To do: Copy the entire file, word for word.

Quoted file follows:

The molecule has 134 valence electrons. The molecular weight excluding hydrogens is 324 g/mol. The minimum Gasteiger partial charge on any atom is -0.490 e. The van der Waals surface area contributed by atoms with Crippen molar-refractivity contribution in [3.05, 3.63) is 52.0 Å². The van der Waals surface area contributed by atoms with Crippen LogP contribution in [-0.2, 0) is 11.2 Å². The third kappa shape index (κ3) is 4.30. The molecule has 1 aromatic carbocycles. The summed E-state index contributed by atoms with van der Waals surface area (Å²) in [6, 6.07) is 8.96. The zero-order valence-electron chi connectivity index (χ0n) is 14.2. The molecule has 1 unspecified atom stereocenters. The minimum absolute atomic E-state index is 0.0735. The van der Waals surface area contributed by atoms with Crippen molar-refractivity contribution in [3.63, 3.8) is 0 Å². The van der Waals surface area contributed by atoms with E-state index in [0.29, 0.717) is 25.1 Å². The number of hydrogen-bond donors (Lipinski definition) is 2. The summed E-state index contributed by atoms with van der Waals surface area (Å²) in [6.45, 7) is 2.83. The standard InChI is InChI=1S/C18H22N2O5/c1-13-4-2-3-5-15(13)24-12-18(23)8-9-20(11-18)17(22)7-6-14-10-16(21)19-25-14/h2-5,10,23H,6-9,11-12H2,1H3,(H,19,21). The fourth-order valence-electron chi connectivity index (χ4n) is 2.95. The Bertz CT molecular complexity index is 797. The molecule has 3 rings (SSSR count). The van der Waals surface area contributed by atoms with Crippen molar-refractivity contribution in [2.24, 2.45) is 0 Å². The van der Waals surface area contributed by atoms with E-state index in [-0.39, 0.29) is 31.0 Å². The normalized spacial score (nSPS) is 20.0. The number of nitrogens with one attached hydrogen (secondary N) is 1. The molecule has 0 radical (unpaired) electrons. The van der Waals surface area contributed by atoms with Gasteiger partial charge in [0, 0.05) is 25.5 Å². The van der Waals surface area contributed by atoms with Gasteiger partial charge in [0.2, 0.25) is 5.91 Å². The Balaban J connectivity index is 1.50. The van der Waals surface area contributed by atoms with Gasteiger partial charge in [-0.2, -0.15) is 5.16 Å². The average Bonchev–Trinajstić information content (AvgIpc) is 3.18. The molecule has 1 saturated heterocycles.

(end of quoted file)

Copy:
The molecule has 134 valence electrons. The molecular weight excluding hydrogens is 324 g/mol. The minimum Gasteiger partial charge on any atom is -0.490 e. The van der Waals surface area contributed by atoms with Crippen molar-refractivity contribution in [3.05, 3.63) is 52.0 Å². The van der Waals surface area contributed by atoms with Crippen LogP contribution in [-0.2, 0) is 11.2 Å². The third kappa shape index (κ3) is 4.30. The molecule has 1 aromatic carbocycles. The summed E-state index contributed by atoms with van der Waals surface area (Å²) in [6, 6.07) is 8.96. The zero-order valence-electron chi connectivity index (χ0n) is 14.2. The molecule has 1 unspecified atom stereocenters. The minimum absolute atomic E-state index is 0.0735. The van der Waals surface area contributed by atoms with Crippen molar-refractivity contribution in [3.63, 3.8) is 0 Å². The van der Waals surface area contributed by atoms with E-state index in [0.29, 0.717) is 25.1 Å². The number of hydrogen-bond donors (Lipinski definition) is 2. The summed E-state index contributed by atoms with van der Waals surface area (Å²) in [6.45, 7) is 2.83. The standard InChI is InChI=1S/C18H22N2O5/c1-13-4-2-3-5-15(13)24-12-18(23)8-9-20(11-18)17(22)7-6-14-10-16(21)19-25-14/h2-5,10,23H,6-9,11-12H2,1H3,(H,19,21). The fourth-order valence-electron chi connectivity index (χ4n) is 2.95. The Bertz CT molecular complexity index is 797. The molecule has 3 rings (SSSR count). The van der Waals surface area contributed by atoms with Crippen molar-refractivity contribution in [2.24, 2.45) is 0 Å². The van der Waals surface area contributed by atoms with E-state index in [-0.39, 0.29) is 31.0 Å². The normalized spacial score (nSPS) is 20.0. The number of nitrogens with one attached hydrogen (secondary N) is 1. The molecule has 0 radical (unpaired) electrons. The van der Waals surface area contributed by atoms with Gasteiger partial charge in [0, 0.05) is 25.5 Å². The van der Waals surface area contributed by atoms with Gasteiger partial charge in [0.2, 0.25) is 5.91 Å². The Balaban J connectivity index is 1.50. The van der Waals surface area contributed by atoms with Gasteiger partial charge in [-0.2, -0.15) is 5.16 Å². The average Bonchev–Trinajstić information content (AvgIpc) is 3.18. The molecule has 1 saturated heterocycles.